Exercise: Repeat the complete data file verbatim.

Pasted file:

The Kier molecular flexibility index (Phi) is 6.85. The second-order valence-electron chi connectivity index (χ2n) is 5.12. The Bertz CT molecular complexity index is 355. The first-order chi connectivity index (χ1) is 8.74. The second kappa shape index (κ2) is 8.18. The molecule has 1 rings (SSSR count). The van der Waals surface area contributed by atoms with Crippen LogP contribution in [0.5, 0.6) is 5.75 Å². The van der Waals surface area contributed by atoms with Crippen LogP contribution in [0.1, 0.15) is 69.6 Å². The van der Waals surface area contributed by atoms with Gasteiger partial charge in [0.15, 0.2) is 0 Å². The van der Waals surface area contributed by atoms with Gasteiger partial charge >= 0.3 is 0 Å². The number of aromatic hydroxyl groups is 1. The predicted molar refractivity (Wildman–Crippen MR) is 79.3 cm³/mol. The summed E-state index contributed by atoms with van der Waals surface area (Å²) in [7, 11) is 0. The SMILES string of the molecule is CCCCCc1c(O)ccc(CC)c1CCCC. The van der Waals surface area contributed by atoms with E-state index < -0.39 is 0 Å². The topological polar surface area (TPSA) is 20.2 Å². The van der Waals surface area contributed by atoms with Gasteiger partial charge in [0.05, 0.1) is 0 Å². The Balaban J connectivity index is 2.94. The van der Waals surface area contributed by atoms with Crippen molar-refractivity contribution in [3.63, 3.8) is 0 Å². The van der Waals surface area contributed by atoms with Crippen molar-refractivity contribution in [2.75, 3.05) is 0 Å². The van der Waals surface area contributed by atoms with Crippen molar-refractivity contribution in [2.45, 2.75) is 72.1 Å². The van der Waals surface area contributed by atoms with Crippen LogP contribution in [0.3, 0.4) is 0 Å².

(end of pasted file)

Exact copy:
The Kier molecular flexibility index (Phi) is 6.85. The second-order valence-electron chi connectivity index (χ2n) is 5.12. The Bertz CT molecular complexity index is 355. The first-order chi connectivity index (χ1) is 8.74. The second kappa shape index (κ2) is 8.18. The molecule has 1 rings (SSSR count). The van der Waals surface area contributed by atoms with Crippen LogP contribution in [0.5, 0.6) is 5.75 Å². The van der Waals surface area contributed by atoms with Crippen LogP contribution in [0.1, 0.15) is 69.6 Å². The van der Waals surface area contributed by atoms with Gasteiger partial charge in [0.15, 0.2) is 0 Å². The van der Waals surface area contributed by atoms with Gasteiger partial charge >= 0.3 is 0 Å². The number of aromatic hydroxyl groups is 1. The predicted molar refractivity (Wildman–Crippen MR) is 79.3 cm³/mol. The summed E-state index contributed by atoms with van der Waals surface area (Å²) in [7, 11) is 0. The SMILES string of the molecule is CCCCCc1c(O)ccc(CC)c1CCCC. The van der Waals surface area contributed by atoms with E-state index < -0.39 is 0 Å². The topological polar surface area (TPSA) is 20.2 Å². The van der Waals surface area contributed by atoms with Gasteiger partial charge in [0.05, 0.1) is 0 Å². The Balaban J connectivity index is 2.94. The van der Waals surface area contributed by atoms with Crippen molar-refractivity contribution in [3.63, 3.8) is 0 Å². The van der Waals surface area contributed by atoms with Crippen molar-refractivity contribution in [2.75, 3.05) is 0 Å². The van der Waals surface area contributed by atoms with Crippen molar-refractivity contribution in [2.45, 2.75) is 72.1 Å². The van der Waals surface area contributed by atoms with Crippen LogP contribution in [0.3, 0.4) is 0 Å².